Correcting Text Production Errors: Isolating the Effects of Writing Mode From Error Span, Input Mode, and Lexicality   (peer-reviewed)   (members only)

Error analysis involves detecting, diagnosing, and correcting discrepancies between the text produced so far (TPSF) and the writers mental representation of what the text should be. The use of different writing modes, like keyboard-based word processing and speech recognition, causes different type of errors during text production. While many factors determine the choice of error-correction strategy, cognitive effort is a major contributor to this choice. This research shows how cognitive effort during error analysis affects strategy choice and success as measured by a series of online text production measures. Text production is shown to be influenced most by error span, that is, whether the error spans more or less than two characters. Next, it is influenced by input mode, that is, whether the error has been generated by speech recognition or keyboard, and finally by lexicality, that is, whether the error comprises an existing word. Correction of larger error spans is more successful than that of smaller errors. Writers impose a wise speed accuracy trade-off during large error spans since correction is better, but preparation times (time to first action) and production times take longer, and interference reaction times are slower. During large error spans, there is a tendency to opt for error correction first, especially when errors occurred in the condition in which the TPSF is not preceded by an auditory prompt. In general, the addition of speech frees the cognitive demands of writing. Writers also opt more often to continue text production when the TPSF is presented auditorially first.

Leijten, Mariëlle, Luuk Van Waes and Sarah Ransdell. Written Communication (2010). Articles>Writing>Editing>Grammar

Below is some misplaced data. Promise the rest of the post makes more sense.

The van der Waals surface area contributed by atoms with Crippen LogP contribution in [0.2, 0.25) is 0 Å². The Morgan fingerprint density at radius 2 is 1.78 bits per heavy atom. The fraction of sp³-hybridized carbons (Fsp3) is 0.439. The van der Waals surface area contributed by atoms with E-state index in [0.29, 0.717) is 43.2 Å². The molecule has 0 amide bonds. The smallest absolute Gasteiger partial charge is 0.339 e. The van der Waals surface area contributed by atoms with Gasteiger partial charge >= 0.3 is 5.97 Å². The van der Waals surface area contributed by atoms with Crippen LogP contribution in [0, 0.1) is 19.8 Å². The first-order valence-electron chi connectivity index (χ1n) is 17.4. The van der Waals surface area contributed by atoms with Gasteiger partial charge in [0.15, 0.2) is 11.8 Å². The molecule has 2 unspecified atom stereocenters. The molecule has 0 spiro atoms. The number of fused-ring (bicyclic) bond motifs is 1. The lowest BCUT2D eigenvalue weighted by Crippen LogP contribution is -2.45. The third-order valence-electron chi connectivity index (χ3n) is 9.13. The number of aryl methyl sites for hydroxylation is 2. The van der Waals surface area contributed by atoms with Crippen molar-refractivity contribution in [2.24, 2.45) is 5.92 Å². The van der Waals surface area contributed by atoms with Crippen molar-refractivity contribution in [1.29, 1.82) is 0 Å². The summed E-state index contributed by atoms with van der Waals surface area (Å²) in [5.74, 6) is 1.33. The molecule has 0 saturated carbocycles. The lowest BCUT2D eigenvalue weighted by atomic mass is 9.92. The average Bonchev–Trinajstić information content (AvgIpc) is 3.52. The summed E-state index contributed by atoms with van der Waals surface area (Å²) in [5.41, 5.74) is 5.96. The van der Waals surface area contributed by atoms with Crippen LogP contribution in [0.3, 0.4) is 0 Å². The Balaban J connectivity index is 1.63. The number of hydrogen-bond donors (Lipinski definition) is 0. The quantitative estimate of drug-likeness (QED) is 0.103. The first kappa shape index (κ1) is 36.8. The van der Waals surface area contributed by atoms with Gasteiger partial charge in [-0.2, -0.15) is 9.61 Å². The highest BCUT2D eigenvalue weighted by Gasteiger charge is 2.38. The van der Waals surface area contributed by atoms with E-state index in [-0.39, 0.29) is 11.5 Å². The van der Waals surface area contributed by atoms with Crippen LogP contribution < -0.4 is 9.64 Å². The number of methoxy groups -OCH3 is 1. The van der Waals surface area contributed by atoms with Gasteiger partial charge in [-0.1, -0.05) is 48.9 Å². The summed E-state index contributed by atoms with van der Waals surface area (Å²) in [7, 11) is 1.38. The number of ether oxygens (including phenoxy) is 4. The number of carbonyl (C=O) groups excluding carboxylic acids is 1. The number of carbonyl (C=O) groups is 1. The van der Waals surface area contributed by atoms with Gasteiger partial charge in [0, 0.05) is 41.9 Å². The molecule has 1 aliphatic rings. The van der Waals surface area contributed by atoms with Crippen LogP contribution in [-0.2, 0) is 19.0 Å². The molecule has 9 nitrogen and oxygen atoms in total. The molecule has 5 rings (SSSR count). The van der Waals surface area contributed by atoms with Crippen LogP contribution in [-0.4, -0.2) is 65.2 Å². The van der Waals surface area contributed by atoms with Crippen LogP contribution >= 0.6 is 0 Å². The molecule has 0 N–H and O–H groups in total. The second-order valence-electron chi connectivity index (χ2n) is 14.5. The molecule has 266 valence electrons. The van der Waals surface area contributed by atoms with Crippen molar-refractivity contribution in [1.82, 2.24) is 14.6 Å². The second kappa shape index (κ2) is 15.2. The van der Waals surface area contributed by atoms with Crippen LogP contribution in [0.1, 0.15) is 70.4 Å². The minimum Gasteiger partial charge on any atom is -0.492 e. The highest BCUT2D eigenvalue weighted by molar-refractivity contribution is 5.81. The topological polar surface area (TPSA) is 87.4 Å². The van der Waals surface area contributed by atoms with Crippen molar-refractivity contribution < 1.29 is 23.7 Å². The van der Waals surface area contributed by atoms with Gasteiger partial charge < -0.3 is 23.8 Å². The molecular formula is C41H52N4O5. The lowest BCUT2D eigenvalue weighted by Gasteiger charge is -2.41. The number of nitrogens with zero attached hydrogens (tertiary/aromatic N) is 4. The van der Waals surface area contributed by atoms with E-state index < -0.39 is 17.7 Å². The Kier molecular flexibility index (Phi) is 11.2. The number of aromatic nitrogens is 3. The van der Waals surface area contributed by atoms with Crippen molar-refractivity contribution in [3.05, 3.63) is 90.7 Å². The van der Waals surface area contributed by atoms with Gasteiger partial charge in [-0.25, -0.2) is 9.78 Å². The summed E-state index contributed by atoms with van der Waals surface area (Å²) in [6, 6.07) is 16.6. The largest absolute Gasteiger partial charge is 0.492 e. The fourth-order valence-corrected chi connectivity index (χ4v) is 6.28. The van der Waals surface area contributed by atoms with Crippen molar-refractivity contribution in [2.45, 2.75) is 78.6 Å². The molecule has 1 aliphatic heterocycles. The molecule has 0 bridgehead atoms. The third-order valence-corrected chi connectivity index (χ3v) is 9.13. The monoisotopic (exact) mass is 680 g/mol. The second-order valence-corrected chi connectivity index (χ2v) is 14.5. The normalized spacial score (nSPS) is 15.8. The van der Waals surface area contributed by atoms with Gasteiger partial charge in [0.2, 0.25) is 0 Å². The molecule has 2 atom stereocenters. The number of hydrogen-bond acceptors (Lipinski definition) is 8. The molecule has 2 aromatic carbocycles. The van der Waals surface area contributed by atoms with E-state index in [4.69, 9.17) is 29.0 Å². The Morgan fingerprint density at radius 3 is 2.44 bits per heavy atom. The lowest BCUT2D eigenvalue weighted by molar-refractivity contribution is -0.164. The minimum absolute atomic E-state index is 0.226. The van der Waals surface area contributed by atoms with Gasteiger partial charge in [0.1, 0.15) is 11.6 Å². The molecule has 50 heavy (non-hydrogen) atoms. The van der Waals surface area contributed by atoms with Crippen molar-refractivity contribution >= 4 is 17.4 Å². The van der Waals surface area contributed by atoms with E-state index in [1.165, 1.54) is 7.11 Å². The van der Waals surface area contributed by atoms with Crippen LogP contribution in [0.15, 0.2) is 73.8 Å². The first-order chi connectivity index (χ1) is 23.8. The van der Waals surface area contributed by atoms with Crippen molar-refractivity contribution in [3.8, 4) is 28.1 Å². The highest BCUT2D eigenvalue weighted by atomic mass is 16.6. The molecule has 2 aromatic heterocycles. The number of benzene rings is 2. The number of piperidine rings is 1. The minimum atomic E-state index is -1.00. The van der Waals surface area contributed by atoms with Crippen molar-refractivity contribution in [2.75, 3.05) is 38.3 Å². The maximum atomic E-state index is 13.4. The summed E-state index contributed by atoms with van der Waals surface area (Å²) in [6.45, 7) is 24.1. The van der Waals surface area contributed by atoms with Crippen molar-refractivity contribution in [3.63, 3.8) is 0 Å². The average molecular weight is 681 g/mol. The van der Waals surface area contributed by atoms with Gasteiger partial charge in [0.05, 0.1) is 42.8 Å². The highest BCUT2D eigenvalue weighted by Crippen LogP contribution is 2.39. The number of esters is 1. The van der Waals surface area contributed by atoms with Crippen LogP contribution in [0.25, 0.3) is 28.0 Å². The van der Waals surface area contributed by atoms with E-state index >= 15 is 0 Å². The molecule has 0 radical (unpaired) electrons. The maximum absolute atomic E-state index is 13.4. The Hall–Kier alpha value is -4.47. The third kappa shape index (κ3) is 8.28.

20.
#20433

Creative Indents

Indenting the first line of every paragraph is a habit most of us acquired in grammar school. However, for those daring souls who have always insisted on coloring outside the lines, it’s time to consider using a different style paragraph indent. There are more options than you might have realized!

Strizver, Ilene. Upper and lowercase Magazine (2001). Design>Typography>Style Guides>Grammar

21.
#26582

A Critique of Grammatical Coverage in Business-Communication Textbooks   (PDF)

Business English (BE) and business communication (BC) overlap. English handles linguistic mechanics and style, whereas communication holistically discusses the movement of a message from one person to another. The BC discipline, unfortunately, allows language basics into its pedagogy like a statistics course teaching fundamental mathematics. From the other side, some English courses teach BC before their students are able to handle that material. A subject teaches prepared students. If they are deficient, they are either kept out or the subject matter suffers.

Kenman, Leon F. Association for Business Communication (2004). Articles>Education>Grammar>Business Communication

22.
#28156

Dangling for Position

Dangling modifiers can be humorous for the reader, but humiliating for the writer. They're insidious, creeping into our prose and undermining our sentence structure. But they're easy to find if you know what to look for.

Wenger, Andrea. Carolina Communique (2006). Articles>Writing>Grammar

23.
#35641

Do You Suffer from Grammar Obsessive Disorder?  (link broken)

We look at the symptoms of this scourge of professional communicators—and offer help on how you can cope with its virulent manifestations.

MyRaganTV (2009). Humor>Multimedia>Video>Grammar

24.
#26151

Dodge the Grammar Traps

You don't have to swallow a grammar book to write correctly. If you can just avoid ten serious and very common traps, your chances of making a grammar mistake drop dramatically.

McAlpine, Rachel. Quality Web Content (2004). Articles>Writing>Grammar

25.
#35222

Don't Lose Your Articles

One of the difficult concepts to understand in the English language is perhaps the manner in which articles are used in a sentence. Over the course of one's life history, every student of English has had to face this nightmare at one point of time or another. The verbs are all in place and you know the nouns, the pronouns are fairly obvious, and the prepositions can eventually be worked out, but what comes before the word year and what comes before SMS is tricky.

Sastry, Uma. Indus (2009). Articles>Writing>Diction>Grammar